May 29, 2009

Canine tracks found near scene, but cow carcass was too old to determine actual cause of death

By Joyce Campbell

Federal and state wildlife officials say that while gray wolves may have been involved in the death of a cow near Twisp last week, proof will be difficult to obtain.

“By the time we got to the carcass it was too old for me to say yea or nay if it was killed by a wolf,” said Scott Fitkin, wildlife biologist with the Washington Department of Fish and Wildlife. “It was clearly fed on by something, but not much was left but a lot of maggots.” Fitkin and a USDA Wildlife Services agent inspected the carcass on Friday (May 22).

WDFW enforcement officer Cal Treser

WDFW enforcement officer Cal Treser

“How do we say wolves killed it without proof positive?” asked Cal Treser, state wildlife enforcement officer and the first agent to examine the carcass. He said that unless someone sees a wolf take down a cow it is hard to make a determination.

Treser responded on May 19 to a call from property owner Larry Richner at the Golden Doe Ranch, about five miles south of Twisp. A ranch hand had discovered the carcass of a full-grown cow and notified Richner. Richner could not be reached for comment by press time.

“If someone suspects wolf depredation, we need a call as fast as possible to make a determination,” said Treser. He said he saw tracks that could be wolves and said there was evidence that coyotes had been there, too. Cattle walking around in the area had destroyed lots of evidence.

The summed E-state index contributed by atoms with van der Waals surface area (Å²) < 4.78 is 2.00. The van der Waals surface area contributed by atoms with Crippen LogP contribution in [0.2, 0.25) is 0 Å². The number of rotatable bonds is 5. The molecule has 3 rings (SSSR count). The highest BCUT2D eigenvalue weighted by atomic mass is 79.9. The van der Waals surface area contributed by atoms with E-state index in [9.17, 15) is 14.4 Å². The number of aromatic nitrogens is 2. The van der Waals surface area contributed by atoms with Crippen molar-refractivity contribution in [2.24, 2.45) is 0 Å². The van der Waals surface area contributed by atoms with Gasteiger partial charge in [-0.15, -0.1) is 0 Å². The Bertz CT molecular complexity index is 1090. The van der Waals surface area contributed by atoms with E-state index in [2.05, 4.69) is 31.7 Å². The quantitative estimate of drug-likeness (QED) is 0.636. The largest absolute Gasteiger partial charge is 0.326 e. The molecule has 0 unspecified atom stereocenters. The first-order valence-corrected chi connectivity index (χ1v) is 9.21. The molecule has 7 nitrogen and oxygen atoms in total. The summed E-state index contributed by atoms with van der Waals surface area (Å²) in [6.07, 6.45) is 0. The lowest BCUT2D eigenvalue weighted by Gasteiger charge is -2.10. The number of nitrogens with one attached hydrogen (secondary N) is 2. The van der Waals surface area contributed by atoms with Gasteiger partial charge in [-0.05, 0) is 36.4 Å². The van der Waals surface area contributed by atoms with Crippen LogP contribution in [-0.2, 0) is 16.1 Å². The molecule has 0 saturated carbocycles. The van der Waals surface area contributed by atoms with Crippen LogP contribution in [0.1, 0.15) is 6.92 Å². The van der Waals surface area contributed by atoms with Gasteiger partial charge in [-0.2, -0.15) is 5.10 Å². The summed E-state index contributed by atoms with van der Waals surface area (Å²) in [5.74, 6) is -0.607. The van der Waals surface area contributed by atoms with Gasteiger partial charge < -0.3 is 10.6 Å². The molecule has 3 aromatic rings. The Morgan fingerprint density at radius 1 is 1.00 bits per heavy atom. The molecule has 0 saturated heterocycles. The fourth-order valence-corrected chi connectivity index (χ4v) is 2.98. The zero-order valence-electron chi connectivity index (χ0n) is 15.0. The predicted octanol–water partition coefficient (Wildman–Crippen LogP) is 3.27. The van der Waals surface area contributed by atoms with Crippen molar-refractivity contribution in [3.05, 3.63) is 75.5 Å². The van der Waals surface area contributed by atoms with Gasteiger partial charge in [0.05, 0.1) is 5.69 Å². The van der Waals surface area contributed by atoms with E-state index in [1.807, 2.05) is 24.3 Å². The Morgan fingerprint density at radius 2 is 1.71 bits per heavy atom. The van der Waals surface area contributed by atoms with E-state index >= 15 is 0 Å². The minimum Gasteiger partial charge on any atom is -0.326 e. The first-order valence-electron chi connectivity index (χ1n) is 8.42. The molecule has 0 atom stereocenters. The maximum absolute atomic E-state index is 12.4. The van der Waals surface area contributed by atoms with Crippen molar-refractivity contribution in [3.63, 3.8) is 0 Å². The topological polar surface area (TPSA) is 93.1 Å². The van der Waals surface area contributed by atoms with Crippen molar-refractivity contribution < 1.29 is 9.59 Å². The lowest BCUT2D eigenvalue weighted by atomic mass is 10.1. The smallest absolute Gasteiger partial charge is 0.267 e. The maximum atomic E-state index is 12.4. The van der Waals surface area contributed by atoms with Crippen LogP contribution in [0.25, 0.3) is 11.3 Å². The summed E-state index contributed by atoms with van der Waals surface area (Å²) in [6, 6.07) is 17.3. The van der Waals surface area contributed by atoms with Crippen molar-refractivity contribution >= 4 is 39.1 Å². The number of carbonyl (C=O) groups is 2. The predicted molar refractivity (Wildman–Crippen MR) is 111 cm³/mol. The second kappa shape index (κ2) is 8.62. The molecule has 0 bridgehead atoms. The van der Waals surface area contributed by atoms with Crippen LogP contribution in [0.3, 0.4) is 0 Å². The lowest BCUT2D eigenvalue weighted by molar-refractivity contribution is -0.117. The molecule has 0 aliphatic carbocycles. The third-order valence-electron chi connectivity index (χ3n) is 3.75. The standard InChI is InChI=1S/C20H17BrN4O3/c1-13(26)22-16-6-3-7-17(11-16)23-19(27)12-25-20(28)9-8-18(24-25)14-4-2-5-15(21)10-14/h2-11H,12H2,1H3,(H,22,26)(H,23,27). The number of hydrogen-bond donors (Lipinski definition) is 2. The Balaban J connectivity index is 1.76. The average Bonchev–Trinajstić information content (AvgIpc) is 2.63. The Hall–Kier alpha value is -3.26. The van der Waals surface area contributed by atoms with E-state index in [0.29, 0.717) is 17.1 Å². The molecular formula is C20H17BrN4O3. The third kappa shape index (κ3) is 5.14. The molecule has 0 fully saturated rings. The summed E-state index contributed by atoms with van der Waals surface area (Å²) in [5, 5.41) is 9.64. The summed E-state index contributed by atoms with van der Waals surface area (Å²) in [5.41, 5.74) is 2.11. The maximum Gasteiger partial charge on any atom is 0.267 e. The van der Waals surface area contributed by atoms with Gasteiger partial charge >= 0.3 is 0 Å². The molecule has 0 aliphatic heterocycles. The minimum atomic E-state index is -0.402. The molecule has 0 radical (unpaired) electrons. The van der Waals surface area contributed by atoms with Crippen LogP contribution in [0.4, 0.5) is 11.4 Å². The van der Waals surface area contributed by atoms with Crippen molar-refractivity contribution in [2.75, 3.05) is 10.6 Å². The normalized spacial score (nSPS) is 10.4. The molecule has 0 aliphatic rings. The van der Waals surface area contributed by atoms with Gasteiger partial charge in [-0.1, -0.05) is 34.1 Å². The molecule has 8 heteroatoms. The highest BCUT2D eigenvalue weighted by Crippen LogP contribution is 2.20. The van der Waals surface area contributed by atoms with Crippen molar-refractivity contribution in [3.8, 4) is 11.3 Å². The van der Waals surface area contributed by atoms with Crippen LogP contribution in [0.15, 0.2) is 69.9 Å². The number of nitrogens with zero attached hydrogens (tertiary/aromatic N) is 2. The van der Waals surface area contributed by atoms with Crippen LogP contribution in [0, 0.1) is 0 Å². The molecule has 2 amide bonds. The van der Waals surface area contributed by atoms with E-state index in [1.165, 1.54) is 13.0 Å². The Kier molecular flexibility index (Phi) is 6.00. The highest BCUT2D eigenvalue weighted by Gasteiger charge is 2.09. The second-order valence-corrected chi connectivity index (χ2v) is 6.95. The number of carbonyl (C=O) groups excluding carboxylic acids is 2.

The Golden Doe Ranch is within the home territory of the Lookout Pack, the first confirmed pack of gray wolves in the state in 70 years. It was unclear whether the cow carcass was found on private ranch land or adjacent land that Richner recently sold to the WDFW.

There is a protocol for responding to depredation complaints when a threatened or endangered species is reported or responsible for killing livestock, said Treser. He called Wildlife Services, who are the official lead on cases involving suspected predation by federally listed species.

Wildlife Services has not released a report on the investigation.

On May 5 Gov. Chris Gregoire signed into law a bill that will allow the Washington Department of Fish and Wildlife to pay compensation to all commercial producers of cattle, sheep and horses that have had livestock injured or killed by cougars, bears or wolves.

The Washington Cattlemen’s Association supported the compensation bill for five years before it was signed into law. Funding for the plan was not included, and the cattlemen’s organization has made funding the new legislation a top priority in future legislative sessions, according to a news release by the association.ˆ

The conservation organization Defenders of Wildlife offer a simple process for ranchers to receive compensation for confirmed incidents of livestock killed by gray wolves, according to Suzanne Stone, the organization’s Northern Rockies representative. Send a copy of the Wildlife Services report and contact information to Defenders of Wildlife, P.O. Box 773, Boise, ID 83701, or call Stone at (208) 424-9385 for more information.

Call U.S. Wildlife Services in Moses Lake with information about suspected livestock predation at (509) 754-8580.